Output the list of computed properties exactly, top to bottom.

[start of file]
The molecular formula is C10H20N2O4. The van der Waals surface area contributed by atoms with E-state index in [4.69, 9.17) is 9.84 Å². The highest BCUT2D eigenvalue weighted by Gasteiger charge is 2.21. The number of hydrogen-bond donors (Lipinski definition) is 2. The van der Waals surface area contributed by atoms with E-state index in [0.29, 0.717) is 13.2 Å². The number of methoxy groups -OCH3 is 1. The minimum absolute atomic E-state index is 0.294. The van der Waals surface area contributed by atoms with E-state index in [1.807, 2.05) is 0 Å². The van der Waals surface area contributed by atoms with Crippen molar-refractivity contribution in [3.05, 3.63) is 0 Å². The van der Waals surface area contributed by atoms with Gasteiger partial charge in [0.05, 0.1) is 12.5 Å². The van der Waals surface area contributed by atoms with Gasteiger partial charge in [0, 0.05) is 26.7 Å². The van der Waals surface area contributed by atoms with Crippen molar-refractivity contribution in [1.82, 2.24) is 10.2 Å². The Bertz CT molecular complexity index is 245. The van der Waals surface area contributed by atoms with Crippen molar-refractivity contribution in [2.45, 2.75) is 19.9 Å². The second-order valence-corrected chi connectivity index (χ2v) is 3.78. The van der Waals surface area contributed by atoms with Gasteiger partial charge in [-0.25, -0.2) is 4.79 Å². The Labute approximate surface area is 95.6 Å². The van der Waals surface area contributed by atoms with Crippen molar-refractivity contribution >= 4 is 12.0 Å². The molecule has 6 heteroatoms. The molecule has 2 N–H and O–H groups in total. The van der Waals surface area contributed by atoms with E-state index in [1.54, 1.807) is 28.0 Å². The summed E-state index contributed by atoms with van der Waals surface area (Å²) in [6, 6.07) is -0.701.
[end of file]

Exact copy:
The molecular formula is C10H20N2O4. The van der Waals surface area contributed by atoms with E-state index in [4.69, 9.17) is 9.84 Å². The highest BCUT2D eigenvalue weighted by Gasteiger charge is 2.21. The number of hydrogen-bond donors (Lipinski definition) is 2. The van der Waals surface area contributed by atoms with E-state index in [0.29, 0.717) is 13.2 Å². The number of methoxy groups -OCH3 is 1. The minimum absolute atomic E-state index is 0.294. The van der Waals surface area contributed by atoms with E-state index in [1.807, 2.05) is 0 Å². The van der Waals surface area contributed by atoms with Crippen molar-refractivity contribution in [3.05, 3.63) is 0 Å². The van der Waals surface area contributed by atoms with Gasteiger partial charge in [0.05, 0.1) is 12.5 Å². The van der Waals surface area contributed by atoms with Gasteiger partial charge in [0, 0.05) is 26.7 Å². The van der Waals surface area contributed by atoms with Crippen molar-refractivity contribution in [1.82, 2.24) is 10.2 Å². The Bertz CT molecular complexity index is 245. The van der Waals surface area contributed by atoms with Crippen molar-refractivity contribution in [2.45, 2.75) is 19.9 Å². The second-order valence-corrected chi connectivity index (χ2v) is 3.78. The van der Waals surface area contributed by atoms with Gasteiger partial charge in [-0.25, -0.2) is 4.79 Å². The Labute approximate surface area is 95.6 Å². The van der Waals surface area contributed by atoms with Crippen molar-refractivity contribution >= 4 is 12.0 Å². The molecule has 6 heteroatoms. The molecule has 2 N–H and O–H groups in total. The van der Waals surface area contributed by atoms with E-state index in [1.54, 1.807) is 28.0 Å². The summed E-state index contributed by atoms with van der Waals surface area (Å²) in [6, 6.07) is -0.701.